Welcome back. And guess what? I didn’t spend a cent on SEO consulting, and I didn’t spend much time of my own thinking about SEO either. I thought about well-formed semantic HTML and relevant content and that just happened. But it still doesn’t matter because I don’t depend on search engine rankings for business.

If you’re building a website as a means to promote your business, or if the website is your business, you’ll certainly want to appear in relevant search results, but ultimately your goal is quite simply to get people to your website, regardless of how they got there. Search engines are therefore a marketing tool — hopefully only one of many you’ll be employing — and if search engines don’t lead visitors to your site based on its own merits, then the problem is not the search engines and their confounded algorithms, it’s your site.

Don’t ask me what the other marketing tools are or should be. I’m a web developer, not a marketer. For myself, word-of-mouth and business cards have been the only marketing tools I’ve needed. Other businesses need other strategies, and the first thing any business needs to do when developing a marketing strategy is to figure out where its business is likely to come from and how best to reach that audience.

Regardless of whether you’re deeply immersed in the world of SEO or you hold it at arm’s length like I do, there are some interesting and relevant points in the two blog posts I linked to above, but I think the most salient is this, from the blackhat post:

If however you have a web property that has some value to it, then true blackhat strategies are not the way forward.

Black, white or gray, all SEO (apart from basic web design best practices, careful [and responsible] use of legitimate tools like sitemap.xml and robots.txt files, Google Webmaster Tools, and meaningful, relevant content) is essentially about gaming the system. Some techniques may achieve more immediate impact, and others may have more lasting value, but ultimately I see only two reasons to engage in any of them:

  1. Your content and/or its presentation doesn’t have enough value on its own.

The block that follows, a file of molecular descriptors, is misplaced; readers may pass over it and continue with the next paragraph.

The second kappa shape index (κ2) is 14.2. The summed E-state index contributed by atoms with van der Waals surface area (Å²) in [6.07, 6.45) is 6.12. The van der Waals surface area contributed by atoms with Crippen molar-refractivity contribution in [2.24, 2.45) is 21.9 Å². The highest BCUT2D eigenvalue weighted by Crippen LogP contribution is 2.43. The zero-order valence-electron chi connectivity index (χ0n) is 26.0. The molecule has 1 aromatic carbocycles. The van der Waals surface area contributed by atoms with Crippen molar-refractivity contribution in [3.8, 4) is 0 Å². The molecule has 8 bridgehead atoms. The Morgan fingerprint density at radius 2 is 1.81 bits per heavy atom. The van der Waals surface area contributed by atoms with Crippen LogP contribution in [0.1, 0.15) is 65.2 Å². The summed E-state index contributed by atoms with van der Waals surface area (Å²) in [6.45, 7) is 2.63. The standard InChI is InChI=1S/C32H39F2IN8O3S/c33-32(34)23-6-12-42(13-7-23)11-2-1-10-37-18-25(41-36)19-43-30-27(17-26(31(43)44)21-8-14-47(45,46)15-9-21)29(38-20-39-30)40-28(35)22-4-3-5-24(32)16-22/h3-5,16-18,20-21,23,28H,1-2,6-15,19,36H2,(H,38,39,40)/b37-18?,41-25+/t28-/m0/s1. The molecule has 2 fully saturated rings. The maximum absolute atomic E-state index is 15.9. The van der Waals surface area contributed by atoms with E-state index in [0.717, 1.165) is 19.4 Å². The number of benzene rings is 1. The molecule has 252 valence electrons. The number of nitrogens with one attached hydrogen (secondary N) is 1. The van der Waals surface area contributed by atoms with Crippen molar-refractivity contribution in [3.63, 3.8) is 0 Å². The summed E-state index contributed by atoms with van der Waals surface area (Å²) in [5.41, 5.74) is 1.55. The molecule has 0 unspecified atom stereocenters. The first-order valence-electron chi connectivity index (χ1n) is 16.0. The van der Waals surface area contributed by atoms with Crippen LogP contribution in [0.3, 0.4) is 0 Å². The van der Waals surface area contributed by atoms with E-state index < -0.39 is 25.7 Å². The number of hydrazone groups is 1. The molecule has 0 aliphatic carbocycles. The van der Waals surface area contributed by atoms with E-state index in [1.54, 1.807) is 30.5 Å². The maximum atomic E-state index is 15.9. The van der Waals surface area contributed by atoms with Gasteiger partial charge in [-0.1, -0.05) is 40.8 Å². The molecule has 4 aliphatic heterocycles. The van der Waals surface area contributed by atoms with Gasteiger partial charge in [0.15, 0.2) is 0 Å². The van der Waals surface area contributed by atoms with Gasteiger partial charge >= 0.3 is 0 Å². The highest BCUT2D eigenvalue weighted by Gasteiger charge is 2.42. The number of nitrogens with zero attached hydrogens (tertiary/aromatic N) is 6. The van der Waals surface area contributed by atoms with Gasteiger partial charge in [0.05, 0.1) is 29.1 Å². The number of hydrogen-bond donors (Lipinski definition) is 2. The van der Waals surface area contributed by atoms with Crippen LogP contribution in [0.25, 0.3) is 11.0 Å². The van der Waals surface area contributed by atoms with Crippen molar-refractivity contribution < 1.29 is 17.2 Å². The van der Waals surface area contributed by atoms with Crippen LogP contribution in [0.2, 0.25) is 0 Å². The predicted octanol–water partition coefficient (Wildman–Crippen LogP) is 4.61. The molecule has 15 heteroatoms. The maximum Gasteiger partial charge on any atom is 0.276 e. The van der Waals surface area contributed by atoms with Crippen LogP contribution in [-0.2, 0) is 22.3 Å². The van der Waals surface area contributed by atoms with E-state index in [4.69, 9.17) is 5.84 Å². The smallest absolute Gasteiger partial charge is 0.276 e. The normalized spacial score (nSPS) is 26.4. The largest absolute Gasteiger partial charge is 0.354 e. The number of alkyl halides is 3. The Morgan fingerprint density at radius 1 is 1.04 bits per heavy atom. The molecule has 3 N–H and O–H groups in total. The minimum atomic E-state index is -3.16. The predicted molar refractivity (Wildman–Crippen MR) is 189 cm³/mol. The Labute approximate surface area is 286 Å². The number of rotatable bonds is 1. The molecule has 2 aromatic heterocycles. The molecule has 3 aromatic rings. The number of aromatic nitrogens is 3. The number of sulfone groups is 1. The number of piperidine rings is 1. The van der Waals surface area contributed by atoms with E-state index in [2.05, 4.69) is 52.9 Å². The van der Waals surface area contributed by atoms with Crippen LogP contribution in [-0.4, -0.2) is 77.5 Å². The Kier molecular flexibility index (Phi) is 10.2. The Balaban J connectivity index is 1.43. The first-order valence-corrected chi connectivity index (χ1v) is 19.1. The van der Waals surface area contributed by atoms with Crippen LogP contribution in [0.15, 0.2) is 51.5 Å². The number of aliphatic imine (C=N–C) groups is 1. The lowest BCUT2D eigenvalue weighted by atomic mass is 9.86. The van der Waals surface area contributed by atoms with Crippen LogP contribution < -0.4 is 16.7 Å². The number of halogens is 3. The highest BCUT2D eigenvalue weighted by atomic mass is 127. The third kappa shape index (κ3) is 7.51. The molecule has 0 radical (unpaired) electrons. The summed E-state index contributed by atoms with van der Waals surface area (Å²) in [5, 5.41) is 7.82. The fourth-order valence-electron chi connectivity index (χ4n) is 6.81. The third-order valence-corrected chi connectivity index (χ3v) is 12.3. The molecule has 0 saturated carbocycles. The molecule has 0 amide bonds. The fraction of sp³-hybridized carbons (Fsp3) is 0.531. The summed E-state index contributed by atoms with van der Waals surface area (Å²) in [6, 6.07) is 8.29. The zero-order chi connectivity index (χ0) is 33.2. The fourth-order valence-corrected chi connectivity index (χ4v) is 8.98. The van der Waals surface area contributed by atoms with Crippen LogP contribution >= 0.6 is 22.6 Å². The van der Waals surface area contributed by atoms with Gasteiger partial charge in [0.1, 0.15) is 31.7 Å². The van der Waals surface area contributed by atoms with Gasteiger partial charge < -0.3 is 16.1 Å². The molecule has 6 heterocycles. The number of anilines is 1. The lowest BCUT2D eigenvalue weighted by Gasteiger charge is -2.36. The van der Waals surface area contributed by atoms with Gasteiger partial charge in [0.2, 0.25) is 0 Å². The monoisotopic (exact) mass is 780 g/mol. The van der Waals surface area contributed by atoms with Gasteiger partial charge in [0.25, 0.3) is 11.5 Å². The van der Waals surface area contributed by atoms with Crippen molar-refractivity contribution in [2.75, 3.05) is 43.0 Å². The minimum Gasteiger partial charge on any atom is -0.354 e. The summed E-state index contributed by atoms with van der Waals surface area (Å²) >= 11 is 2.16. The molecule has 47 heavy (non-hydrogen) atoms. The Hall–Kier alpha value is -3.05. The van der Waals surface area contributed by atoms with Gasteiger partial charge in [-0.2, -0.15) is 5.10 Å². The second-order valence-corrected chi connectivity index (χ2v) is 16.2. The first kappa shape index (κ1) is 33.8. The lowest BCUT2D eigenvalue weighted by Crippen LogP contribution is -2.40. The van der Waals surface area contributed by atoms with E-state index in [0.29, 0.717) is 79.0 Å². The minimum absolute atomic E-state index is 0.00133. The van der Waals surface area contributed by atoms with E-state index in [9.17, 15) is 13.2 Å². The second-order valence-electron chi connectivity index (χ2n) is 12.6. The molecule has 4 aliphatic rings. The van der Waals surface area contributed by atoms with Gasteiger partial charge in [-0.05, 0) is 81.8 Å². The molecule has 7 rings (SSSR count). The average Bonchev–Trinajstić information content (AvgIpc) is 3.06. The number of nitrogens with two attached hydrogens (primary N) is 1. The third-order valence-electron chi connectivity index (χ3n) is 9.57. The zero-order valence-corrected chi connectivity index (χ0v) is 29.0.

2. Your business model itself is based on gaming the system.

If the latter is true, there’s nothing I can say or do to help you or to persuade you to act otherwise. We’re simply in this world for different reasons and will never see eye to eye. If the former is true, however, there’s an alternative. It’s a lot more work, but in some ways that’s the point: make your content better. And that will often lead to an even broader, harder, and more important task: figure out what you’re really trying to do in the first place. Because if you need to be on the first page of a generic Google results page to stay in business, maybe you don’t really have much of a business at all.

Addendum, a few hours later: Like I said…
Google search for "SEO doesn't matter"

Bob Cesca on Glenn Beck

Not literally, of course.

I have never watched Glenn Beck, although I’ve seen clips of his tearful, logically incoherent rantings enough times on shows I do watch that I think I’ve got a pretty good idea what he’s all about. (I’ve also seen a few clips on YouTube of Shepard Smith — probably the only person on Fox News who doesn’t bring me to the bring of nausea — jabbing Glenn Beck for his antics.)

Perhaps seeing Glenn Beck’s insanity concentrated down to a highlight reel gives me a misguided impression of just how crazy he is, but… well, based on what I’ve seen I’m unlikely to give him a chance to prove me wrong.

Now, it’s all well and good for me to try to sound clever with my little rips on Glenn Beck in this insignificant little blog of mine, but there’s a genuine concern that the things he’s saying may be inciting the crazier element of his audience to go out and do terrible things. That’s no joke. And it’s worth paying attention to. To that end, I’d like to direct you over to Bob Cesca’s commentary on the Huffington Post.

(T)he most dangerous aspect of Beck’s show isn’t necessarily what he says, it’s that he appears to be inclined to say anything while enouraging his viewers to believe anything “even if it’s wrong.” Fine, if he’s going that far out on a limb, then he needs to seriously consider taking responsibility for his nonsensical, inflammatory statements. And perhaps once he accepts the potential consequences of his words, he’ll reconsider some of the more incendiary ones.